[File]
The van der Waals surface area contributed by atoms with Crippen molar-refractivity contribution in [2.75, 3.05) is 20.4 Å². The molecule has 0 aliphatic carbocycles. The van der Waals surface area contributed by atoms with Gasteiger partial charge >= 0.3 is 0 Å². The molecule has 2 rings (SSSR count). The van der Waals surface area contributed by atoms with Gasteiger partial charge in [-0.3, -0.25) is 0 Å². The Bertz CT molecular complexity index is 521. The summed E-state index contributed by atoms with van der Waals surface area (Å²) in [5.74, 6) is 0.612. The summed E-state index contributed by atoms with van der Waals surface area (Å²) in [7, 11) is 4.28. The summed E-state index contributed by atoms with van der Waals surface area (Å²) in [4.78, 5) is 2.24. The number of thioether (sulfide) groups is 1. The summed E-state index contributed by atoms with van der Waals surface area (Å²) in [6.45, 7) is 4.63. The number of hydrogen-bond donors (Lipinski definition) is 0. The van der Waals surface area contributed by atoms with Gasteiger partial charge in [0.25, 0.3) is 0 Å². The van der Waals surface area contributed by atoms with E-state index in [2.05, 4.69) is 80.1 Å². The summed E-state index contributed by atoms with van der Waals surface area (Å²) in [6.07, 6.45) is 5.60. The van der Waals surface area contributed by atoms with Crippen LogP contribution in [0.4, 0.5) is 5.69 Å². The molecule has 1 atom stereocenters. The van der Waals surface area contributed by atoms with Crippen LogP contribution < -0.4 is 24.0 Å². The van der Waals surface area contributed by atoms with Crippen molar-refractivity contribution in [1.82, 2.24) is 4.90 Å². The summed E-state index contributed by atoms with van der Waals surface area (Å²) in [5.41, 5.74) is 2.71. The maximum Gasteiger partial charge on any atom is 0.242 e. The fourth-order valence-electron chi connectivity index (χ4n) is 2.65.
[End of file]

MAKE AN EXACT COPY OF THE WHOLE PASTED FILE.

The van der Waals surface area contributed by atoms with Crippen molar-refractivity contribution in [2.75, 3.05) is 20.4 Å². The molecule has 0 aliphatic carbocycles. The van der Waals surface area contributed by atoms with Gasteiger partial charge >= 0.3 is 0 Å². The molecule has 2 rings (SSSR count). The van der Waals surface area contributed by atoms with Gasteiger partial charge in [-0.3, -0.25) is 0 Å². The Bertz CT molecular complexity index is 521. The summed E-state index contributed by atoms with van der Waals surface area (Å²) in [5.74, 6) is 0.612. The summed E-state index contributed by atoms with van der Waals surface area (Å²) in [7, 11) is 4.28. The summed E-state index contributed by atoms with van der Waals surface area (Å²) in [4.78, 5) is 2.24. The number of thioether (sulfide) groups is 1. The summed E-state index contributed by atoms with van der Waals surface area (Å²) in [6.45, 7) is 4.63. The number of hydrogen-bond donors (Lipinski definition) is 0. The van der Waals surface area contributed by atoms with Gasteiger partial charge in [0.25, 0.3) is 0 Å². The van der Waals surface area contributed by atoms with E-state index in [2.05, 4.69) is 80.1 Å². The summed E-state index contributed by atoms with van der Waals surface area (Å²) in [6.07, 6.45) is 5.60. The van der Waals surface area contributed by atoms with Crippen LogP contribution in [0.4, 0.5) is 5.69 Å². The molecule has 1 atom stereocenters. The van der Waals surface area contributed by atoms with Crippen LogP contribution < -0.4 is 24.0 Å². The van der Waals surface area contributed by atoms with Crippen molar-refractivity contribution in [1.82, 2.24) is 4.90 Å². The summed E-state index contributed by atoms with van der Waals surface area (Å²) in [5.41, 5.74) is 2.71. The maximum Gasteiger partial charge on any atom is 0.242 e. The fourth-order valence-electron chi connectivity index (χ4n) is 2.65.